Almost a year ago I wrote an article, Customer Data Platforms – a Contrarian's View, that garnered negative reactions from a prominent customer data platform (CDP) practitioner.
In their 2018 Market Guide for CDPs, Gartner had highlighted the significant attention CDPs were receiving and indicated that these technologies were nearing the “Peak of Inflated Expectations,” suggesting that their popularity stemmed from the ongoing struggle to unify customer information and use it to improve marketing.
About CDPs, I wrote: “While the potential benefits are significant, these applications are by no means a silver bullet. Despite (or because of) the publicity surrounding CDPs, misconceptions and an incomplete understanding of the possible issues can quickly turn the ‘Peak of Inflated Expectations’ from a catchy analyst phrase into an expensive reality.”
Not much has changed since I wrote that article. So, today I am doubling down on some of my past impressions, and it seems that in terms of cautionary advice, I’m not alone.
Gartner cautioned in the aforementioned 2018 guide that a slide into the “Trough of Disillusionment” was imminently possible. Some of their reasons for these conclusions included:
- A rapidly changing vendor landscape rife with venture capital infusions, acquisitions and rebranding of existing capabilities to fit the perceived market momentum.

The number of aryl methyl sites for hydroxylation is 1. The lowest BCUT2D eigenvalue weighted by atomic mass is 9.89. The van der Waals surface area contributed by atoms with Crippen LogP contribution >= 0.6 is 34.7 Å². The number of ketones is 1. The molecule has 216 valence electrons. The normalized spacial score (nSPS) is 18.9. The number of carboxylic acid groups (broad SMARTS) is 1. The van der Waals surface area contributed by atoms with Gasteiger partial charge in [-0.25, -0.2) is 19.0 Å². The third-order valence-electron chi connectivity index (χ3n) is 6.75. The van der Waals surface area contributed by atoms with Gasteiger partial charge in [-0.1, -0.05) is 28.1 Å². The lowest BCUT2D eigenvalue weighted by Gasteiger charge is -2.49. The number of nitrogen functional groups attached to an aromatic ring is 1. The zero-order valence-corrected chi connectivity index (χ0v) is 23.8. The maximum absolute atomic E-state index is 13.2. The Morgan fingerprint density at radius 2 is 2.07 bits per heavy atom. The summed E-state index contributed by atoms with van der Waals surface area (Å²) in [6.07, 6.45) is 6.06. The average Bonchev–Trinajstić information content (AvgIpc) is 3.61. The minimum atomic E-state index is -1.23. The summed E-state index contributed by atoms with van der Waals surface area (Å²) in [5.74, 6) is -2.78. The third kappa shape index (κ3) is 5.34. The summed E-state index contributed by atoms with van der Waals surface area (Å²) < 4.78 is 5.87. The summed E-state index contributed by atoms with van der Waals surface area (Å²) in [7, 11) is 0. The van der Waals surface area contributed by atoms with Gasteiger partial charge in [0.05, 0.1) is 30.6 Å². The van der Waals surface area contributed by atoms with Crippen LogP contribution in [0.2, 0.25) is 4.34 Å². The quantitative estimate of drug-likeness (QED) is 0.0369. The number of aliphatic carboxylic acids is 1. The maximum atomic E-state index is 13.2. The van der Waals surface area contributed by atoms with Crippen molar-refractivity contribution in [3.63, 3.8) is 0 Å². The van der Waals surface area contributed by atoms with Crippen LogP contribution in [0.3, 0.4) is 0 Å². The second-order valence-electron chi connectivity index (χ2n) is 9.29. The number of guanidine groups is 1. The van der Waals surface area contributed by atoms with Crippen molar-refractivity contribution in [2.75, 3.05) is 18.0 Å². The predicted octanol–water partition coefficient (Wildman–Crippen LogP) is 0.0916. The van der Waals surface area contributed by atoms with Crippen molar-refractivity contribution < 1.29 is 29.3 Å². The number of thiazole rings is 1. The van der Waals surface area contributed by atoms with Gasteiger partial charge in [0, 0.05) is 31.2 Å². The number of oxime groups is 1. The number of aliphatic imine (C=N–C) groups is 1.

- A wide variance in product capabilities and features offered by vendors branding their products as CDPs.
- A nascent implementation landscape with many planned implementations, but few examples of documented ROI to-date.
- An implementation topography largely comprised of mid-market organizations, furthering questions about how well the CDPs can handle the complexities of large organizations.
- A potential clash around technology versus marketing-managed in terms of how to overcome integration complexities and account for processing essential business information.
- A need to reconcile overlapping capabilities between CDPs and existing tools in the martech stack.
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This is not to say that the demand for CDP capability is manufactured. It’s not.
Marketers have a very real need to corral customer data currently residing in disconnected silo’s both inside and outside the organization. In an HBR survey on using real-time analytics to improve customer experience, the top challenges marketers faced were legacy systems, data silos and multichannel complexities.
In a Forbes Insights study on the rise of CDPs, only 1 in 5 executives surveyed considered their companies to be leaders in customer data management and only 13% believe they fully utilize customer data. These difficulties persist despite the fact that we’ve been trying to uniquely identify customers and consolidate first-party customer information since the late 1980s.